3 Surprising Areas You Might Be Overlooking in Network Security

Posted on May 16, 2018 11:30:00 AM

Network Security Overlooking

In days gone by, educational IT departments followed the antivirus + firewall = network security formula. Unfortunately, those days are over. Because of the advent of cloud technology and the increased utilization of your network for mission-critical applications, the network security architecture discussion is no longer optional. The conversation must happen, period.

Here are 3 examples of technology projects that require a security discussion:

1. Network Switches
If you’re not discussing network security within your switch stacks, you’re leaving your organization open to significant vulnerabilities. Think about it: if you’re running reports on the types of traffic that are routed through your switches, you’re probably seeing an increase in encrypted traffic (we’ve heard some customers report that number as high as 85%). We’ve developed a culture in which encrypted traffic is automatically trusted, but the switches themselves are frequently unable to conduct analysis on encrypted traffic to determine whether or not that data is infected. Hackers are aware of this and are able to transmit infected files through encryption, so they’re given a free pass into your network, and your firewall won’t even notice. Note: Cisco switches are engineered with dedicated encryption analytics functionality, thereby solving this issue.

2. Energy Management
It’s rare for an energy management system to include a discussion about network security, and there’s a pretty logical reason for that: energy management isn’t typically viewed as a function of IT. That may have been true a few decades ago, but today this is very much a team effort among many departments, IT included. Think about it: an energy management system is installed and will likely run on the network through existing internal and cloud infrastructure. Because it may not be installed in the data center, IT may not even be aware that it exists. This is a major mistake. Who is going to manage the software updates and monitor the cloud connection for attempts to transmit infected files through that connection? What’s the sustainability plan to ensure the operating system is secure? These are some very important network security questions that Facilities likely won’t know to ask, but IT can’t ask if they’re not contributing to the project in a meaningful way. This is just one example of the 40% of Facilities projects completed in California in 2017 that introduced IoT solutions.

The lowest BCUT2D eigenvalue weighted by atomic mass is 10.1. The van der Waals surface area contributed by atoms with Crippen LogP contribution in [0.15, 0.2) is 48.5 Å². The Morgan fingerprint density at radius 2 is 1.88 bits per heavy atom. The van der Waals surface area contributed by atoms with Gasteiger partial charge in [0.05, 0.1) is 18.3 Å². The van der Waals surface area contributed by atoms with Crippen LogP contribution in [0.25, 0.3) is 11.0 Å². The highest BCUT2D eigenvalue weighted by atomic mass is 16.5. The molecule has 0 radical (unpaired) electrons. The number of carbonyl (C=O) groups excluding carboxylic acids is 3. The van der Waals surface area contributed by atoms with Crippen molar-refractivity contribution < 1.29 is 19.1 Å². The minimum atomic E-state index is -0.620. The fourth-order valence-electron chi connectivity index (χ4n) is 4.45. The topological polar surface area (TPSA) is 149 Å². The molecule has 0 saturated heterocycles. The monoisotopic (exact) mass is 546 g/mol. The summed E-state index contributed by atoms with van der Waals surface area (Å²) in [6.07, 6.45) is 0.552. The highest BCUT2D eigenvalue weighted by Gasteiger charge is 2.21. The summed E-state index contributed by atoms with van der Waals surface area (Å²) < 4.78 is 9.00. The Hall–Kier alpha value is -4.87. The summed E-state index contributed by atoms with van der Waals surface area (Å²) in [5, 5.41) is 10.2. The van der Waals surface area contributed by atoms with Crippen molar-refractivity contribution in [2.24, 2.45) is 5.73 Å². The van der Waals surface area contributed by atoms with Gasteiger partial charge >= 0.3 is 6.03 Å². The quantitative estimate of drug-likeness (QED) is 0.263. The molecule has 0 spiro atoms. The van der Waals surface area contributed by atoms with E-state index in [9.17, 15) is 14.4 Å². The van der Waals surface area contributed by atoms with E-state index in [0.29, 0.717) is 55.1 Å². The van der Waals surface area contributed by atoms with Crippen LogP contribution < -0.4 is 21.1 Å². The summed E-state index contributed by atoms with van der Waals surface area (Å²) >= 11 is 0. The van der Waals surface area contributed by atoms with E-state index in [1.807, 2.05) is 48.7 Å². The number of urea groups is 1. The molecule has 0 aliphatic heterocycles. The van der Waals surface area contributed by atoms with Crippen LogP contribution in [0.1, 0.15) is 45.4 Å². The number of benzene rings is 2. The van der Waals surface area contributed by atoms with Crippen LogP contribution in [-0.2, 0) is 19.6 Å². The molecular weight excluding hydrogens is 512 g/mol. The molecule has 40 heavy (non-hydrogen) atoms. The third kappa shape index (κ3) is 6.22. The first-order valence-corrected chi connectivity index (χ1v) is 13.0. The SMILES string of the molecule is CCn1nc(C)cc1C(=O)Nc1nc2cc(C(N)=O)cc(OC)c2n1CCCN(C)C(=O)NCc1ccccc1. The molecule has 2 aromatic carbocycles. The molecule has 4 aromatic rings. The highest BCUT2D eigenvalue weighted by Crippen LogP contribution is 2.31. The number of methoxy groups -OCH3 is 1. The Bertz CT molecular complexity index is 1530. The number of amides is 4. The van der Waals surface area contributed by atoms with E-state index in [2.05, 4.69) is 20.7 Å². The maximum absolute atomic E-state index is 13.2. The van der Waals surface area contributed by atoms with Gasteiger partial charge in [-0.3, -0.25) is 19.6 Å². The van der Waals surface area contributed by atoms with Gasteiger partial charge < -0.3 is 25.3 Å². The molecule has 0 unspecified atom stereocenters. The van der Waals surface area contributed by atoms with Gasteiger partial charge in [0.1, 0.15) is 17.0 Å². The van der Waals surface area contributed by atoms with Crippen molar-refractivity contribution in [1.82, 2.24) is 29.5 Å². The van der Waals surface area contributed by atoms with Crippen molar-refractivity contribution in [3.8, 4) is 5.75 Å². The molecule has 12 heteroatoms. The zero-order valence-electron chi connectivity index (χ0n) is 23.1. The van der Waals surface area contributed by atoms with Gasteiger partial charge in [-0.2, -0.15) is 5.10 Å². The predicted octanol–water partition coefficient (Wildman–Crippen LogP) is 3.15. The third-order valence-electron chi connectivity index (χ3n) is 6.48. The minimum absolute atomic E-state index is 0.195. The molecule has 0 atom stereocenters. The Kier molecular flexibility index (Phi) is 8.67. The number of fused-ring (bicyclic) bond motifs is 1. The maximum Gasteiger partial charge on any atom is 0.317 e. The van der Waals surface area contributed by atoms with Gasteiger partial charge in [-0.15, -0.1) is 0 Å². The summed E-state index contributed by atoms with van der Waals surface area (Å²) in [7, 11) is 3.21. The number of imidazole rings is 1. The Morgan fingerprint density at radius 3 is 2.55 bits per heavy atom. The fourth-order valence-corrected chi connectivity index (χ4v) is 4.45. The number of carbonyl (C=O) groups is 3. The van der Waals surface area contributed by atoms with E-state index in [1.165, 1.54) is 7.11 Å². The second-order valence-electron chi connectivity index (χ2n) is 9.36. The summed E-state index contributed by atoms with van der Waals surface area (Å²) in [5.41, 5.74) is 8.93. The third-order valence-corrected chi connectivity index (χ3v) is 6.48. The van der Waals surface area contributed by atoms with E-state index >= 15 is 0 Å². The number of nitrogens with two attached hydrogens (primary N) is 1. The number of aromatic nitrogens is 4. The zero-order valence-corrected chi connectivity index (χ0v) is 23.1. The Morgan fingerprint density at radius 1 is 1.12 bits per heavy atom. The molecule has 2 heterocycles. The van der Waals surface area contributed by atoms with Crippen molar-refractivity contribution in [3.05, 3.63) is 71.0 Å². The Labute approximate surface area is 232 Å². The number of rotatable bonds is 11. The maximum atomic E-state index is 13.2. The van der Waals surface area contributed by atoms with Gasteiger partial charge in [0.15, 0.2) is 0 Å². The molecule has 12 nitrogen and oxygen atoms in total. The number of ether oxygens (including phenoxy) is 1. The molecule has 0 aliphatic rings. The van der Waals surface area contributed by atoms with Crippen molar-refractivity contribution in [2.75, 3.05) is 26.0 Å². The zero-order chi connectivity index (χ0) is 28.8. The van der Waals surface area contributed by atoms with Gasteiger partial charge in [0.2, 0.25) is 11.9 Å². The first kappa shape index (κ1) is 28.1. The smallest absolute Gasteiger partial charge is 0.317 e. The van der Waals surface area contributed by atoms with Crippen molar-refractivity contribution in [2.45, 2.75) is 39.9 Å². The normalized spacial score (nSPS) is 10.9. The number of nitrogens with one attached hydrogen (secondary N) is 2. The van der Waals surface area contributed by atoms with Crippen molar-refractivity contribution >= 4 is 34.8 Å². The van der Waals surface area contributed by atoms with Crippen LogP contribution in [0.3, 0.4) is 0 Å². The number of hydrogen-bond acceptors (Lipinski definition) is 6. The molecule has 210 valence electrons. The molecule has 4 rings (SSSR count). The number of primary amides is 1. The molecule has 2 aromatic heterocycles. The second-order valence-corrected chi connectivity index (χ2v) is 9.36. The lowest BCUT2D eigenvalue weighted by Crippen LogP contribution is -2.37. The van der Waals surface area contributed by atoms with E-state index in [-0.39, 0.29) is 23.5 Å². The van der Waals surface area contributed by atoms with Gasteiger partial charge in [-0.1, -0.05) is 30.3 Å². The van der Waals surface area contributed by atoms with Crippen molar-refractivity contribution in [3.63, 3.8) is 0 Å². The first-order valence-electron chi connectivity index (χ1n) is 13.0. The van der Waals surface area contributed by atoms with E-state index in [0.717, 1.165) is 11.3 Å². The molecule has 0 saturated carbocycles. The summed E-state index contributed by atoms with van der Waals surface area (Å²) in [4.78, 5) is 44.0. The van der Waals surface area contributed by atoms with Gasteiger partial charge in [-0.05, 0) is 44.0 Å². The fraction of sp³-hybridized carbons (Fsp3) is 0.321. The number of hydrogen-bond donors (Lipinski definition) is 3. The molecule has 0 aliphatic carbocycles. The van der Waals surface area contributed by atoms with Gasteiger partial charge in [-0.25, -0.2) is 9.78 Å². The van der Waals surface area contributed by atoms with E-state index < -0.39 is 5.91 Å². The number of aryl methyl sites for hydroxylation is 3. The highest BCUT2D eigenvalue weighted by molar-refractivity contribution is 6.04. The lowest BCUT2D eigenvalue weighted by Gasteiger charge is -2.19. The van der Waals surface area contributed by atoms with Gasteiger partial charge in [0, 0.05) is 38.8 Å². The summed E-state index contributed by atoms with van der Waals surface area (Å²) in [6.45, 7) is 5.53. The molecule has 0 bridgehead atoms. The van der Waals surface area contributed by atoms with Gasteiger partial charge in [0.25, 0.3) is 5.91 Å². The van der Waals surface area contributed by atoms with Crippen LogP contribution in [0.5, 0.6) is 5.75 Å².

3. Your Security Cameras

That’s right. The very equipment you’ve brought in to create a more secure environment could actually be contributing to vulnerabilities in your network. In fact, a recent university data breach was the result of an individual plugging into the administrative network through an IP-based security camera. We’ve already written an article discussing the ways security cameras can invite network breaches when implemented incorrectly, but if they’re not installed and managed around the security of your network as well as your physical location, you’re not actually achieving your goal of campus safety.

It’s Always a Network Security Conversation
These are just a few examples of the many areas of the network that are now vulnerable to security breaches, and the number is only growing because of the expanding list of network-based systems, ranging from paging systems and telephones to lighting and access control. There’s not a single IP or cloud technology used by your school district today that doesn’t have the capability of being used against the organization if you haven’t developed an active plan to prevent it from happening. Let’s be clear: we can create a secure network that includes full functionality. We just need to involve IT to make that goal a reality.

Keep learning about network security!
Watch this short video for the surprising answer to this question:

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